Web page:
When bikes are found, the police do attempt to return them to their owners. But the proliferation of certain models and colours can make the job extremely difficult, says Detective Tim Leitch of Operation Trump Card, the police operation that recovered hundreds of bikes in Wellington earlier this year.
To return the bikes, Leitch's department joined cycling Facebook groups and talked to local cycle networks, hoping to connect with those who'd had their bikes stolen. They managed to return 141 of the nearly 300 bikes, including 49 of the 95 e-bikes; the remaining bikes will be repaired and sold at auction. As a result of the operation, 12 people were charged and bike thefts in central Wellington went from about 25 a week to around five. “It’s [now] nothing like the scale we were seeing," says Leitch.
The frustration of those who have had their bikes stolen is completely understandable – but there are actions that can help. Some are obvious: nearly everyone spoken to for this article recommended purchasing a thick D lock, removing e-bike batteries while a bike is parked, and taking photos of your bike so it’s easy to identify. Better bike parking helps – bike stands are concreted to the ground to make them hard to move while thinner road sign poles can sometimes be lifted up. Leitch also recommends that people engrave their driver's licence number into their bike so it’s extremely identifiable.
There’s another, simpler way to make your bike easier to identify. 529 Garage is a theft-deterrence system that many bike advocates say is one of the best ways to keep your bike safe. Founded in Vancouver, where rampant bike theft has become a huge deterrent to cycling, 529 Garage allows users to track stolen bikes through a unique sticker, called a shield. If a bike is reported stolen it will appear in 529 Garage social media and on police hotlists, and if someone spots it they can notify the owner via the website. Several 529 Garage-registered bikes were recovered in Operation Trump Card, and Leitch says these were especially straightforward to return as there was clear proof of ownership.
A shield costs $15, but many are available for free – councils and police have supported the project to some extent, with Auckland Transport buying 10,000 shield stickers to distribute, and police and councils in Wellington, Christchurch and Rotorua also supporting people to get their bikes registered.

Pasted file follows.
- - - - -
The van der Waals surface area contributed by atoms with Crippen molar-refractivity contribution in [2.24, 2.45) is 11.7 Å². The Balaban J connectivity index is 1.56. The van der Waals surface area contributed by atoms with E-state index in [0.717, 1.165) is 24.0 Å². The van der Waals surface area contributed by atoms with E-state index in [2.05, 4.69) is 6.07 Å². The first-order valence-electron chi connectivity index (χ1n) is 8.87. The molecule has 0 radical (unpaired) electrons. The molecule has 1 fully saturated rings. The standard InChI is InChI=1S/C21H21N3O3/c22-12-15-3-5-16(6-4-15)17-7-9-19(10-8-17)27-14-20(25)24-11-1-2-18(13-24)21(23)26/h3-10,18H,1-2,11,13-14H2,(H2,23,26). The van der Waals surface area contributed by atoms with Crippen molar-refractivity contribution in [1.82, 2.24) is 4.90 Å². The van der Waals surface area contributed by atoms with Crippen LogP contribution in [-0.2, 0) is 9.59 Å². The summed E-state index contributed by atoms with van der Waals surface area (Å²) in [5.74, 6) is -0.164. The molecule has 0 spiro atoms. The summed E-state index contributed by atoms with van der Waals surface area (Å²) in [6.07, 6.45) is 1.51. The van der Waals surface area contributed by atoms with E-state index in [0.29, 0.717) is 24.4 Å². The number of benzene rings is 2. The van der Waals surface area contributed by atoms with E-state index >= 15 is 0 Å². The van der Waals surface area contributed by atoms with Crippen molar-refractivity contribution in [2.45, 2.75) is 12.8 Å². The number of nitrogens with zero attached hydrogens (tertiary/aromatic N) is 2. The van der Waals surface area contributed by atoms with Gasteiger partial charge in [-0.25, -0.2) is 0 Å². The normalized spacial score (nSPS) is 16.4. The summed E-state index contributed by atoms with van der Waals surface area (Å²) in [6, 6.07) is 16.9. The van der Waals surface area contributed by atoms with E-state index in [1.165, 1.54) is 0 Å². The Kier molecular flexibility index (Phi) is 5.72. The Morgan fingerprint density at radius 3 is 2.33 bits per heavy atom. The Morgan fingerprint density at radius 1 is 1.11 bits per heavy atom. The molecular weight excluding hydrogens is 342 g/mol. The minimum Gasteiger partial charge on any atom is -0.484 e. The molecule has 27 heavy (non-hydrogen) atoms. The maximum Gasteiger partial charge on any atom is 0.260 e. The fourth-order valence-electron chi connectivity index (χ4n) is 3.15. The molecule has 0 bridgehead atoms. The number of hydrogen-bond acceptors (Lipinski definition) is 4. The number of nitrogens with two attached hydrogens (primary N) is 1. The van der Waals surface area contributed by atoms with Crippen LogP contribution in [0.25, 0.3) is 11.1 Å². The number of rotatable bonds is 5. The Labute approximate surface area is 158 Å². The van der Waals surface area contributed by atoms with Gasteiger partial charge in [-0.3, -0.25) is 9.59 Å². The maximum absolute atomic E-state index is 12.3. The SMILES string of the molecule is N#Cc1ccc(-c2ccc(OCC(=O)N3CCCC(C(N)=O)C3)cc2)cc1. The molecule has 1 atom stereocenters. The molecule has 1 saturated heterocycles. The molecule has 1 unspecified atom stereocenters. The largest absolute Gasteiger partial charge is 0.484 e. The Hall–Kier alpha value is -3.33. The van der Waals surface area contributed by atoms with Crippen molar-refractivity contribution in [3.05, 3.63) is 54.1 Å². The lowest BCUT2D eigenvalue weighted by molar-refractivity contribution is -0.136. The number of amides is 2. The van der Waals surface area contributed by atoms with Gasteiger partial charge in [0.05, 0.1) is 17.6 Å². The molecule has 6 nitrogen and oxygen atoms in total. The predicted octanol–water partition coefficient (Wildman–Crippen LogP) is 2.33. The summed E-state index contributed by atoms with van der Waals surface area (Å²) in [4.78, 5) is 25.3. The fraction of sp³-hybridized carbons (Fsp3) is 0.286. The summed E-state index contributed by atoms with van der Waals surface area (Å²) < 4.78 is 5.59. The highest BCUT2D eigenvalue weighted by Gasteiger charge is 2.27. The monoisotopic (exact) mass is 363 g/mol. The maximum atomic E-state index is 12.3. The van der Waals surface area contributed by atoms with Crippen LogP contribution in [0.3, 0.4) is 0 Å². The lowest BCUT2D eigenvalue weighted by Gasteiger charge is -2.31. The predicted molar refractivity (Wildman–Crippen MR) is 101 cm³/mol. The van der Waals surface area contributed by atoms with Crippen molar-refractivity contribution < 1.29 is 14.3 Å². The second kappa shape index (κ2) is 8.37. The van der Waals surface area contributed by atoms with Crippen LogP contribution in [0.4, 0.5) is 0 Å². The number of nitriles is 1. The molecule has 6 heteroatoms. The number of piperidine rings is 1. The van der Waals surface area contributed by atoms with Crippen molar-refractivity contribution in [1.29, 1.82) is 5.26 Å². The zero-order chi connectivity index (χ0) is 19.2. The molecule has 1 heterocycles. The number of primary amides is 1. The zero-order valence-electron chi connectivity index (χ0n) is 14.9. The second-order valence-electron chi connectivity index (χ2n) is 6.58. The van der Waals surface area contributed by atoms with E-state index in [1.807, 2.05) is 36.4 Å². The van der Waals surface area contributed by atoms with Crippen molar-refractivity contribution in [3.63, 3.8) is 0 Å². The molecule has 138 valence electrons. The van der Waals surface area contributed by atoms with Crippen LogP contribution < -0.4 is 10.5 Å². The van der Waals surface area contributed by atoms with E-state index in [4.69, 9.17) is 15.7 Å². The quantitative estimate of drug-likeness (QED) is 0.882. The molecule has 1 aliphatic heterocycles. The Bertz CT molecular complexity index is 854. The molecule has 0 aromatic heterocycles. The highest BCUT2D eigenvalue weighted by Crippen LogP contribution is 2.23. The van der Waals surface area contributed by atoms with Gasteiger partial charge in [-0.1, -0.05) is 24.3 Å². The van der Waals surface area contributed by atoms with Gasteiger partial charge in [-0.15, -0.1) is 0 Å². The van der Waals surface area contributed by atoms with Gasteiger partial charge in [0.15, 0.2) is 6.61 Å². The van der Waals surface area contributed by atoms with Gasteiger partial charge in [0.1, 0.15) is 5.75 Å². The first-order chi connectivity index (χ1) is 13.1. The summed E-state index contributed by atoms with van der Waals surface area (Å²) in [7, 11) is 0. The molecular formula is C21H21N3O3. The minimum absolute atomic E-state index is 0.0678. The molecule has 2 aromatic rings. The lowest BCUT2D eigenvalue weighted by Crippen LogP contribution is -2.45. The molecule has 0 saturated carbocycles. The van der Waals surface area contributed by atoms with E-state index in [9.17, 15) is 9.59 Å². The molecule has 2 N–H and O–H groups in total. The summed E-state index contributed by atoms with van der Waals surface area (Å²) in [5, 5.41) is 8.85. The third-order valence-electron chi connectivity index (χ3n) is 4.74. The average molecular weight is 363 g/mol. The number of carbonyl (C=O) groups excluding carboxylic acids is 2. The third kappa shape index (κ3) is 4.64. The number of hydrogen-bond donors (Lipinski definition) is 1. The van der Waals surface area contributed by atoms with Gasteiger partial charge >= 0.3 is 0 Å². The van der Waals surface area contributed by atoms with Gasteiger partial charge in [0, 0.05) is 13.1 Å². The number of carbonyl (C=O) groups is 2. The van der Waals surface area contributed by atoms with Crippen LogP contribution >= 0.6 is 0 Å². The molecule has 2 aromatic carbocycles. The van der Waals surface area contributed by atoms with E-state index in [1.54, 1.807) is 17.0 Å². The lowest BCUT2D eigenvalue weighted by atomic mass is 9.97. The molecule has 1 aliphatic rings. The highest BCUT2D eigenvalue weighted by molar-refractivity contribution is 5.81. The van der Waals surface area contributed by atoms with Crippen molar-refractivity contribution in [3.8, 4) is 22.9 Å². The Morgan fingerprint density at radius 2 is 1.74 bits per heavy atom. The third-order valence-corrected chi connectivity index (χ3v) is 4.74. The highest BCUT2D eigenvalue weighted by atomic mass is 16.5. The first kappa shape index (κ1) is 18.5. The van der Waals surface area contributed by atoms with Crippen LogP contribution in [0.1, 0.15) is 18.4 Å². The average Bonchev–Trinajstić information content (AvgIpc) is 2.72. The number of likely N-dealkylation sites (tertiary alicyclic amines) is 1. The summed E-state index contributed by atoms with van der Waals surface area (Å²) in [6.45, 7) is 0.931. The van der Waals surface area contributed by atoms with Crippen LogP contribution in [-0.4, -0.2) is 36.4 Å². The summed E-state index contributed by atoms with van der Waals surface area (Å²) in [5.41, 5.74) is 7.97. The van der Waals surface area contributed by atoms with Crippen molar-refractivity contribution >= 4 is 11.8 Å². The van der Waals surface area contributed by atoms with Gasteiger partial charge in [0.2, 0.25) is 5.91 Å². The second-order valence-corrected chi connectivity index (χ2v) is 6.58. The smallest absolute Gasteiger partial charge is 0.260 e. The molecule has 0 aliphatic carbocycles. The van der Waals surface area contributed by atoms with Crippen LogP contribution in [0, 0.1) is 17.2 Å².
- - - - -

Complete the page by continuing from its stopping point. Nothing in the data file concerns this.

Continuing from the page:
529 Garage’s biggest local cheerleader might be Bike Auckland board member Gabriel Gati, who says almost 20,000 local bike owners have registered on the site. That’s a tiny fraction of the overall number of bikes in New Zealand – more than 200,000 bikes are imported each year, and Gati estimates the country is home to a total of 4 million bikes. That said, bikes with stickers are likely to be regularly used, not sitting in a shed, and likely of higher value as the owners want to protect them. “In 10 years, I’d like to see 10% of all bikes registered on 529 – 400,000 bikes," says Gati. "Why not!”
In Vancouver, widespread use of the system helped reduce theft 30% year on year. After we speak, Gati sends me success stories: people whose bikes were found when they were returned to a shop for servicing or spotted on the street. “A lot of bikes are getting stolen – if all bike shops cross-referenced against 529, more thefts would be preventable,” he adds in an email. He’s very persuasive: after speaking to him, and imagining how devastated I would be if my own bike was stolen, I download the 529 app.
Gati sees improving bike security as a crucial factor in encouraging more cycling. A lack of infrastructure and safe places to ride can put people off, but so can the inconvenience and stress of losing a bike. “When people go somewhere on a bike – a movie theatre, a restaurant, a party – the paranoia that it will get stolen is powerful,” he says. “It’s important that people feel that [their bikes] are secure.” He believes widespread bike registration could be a cycling game-changer.
“If we want people to ride more, we need them to feel safe to do so.”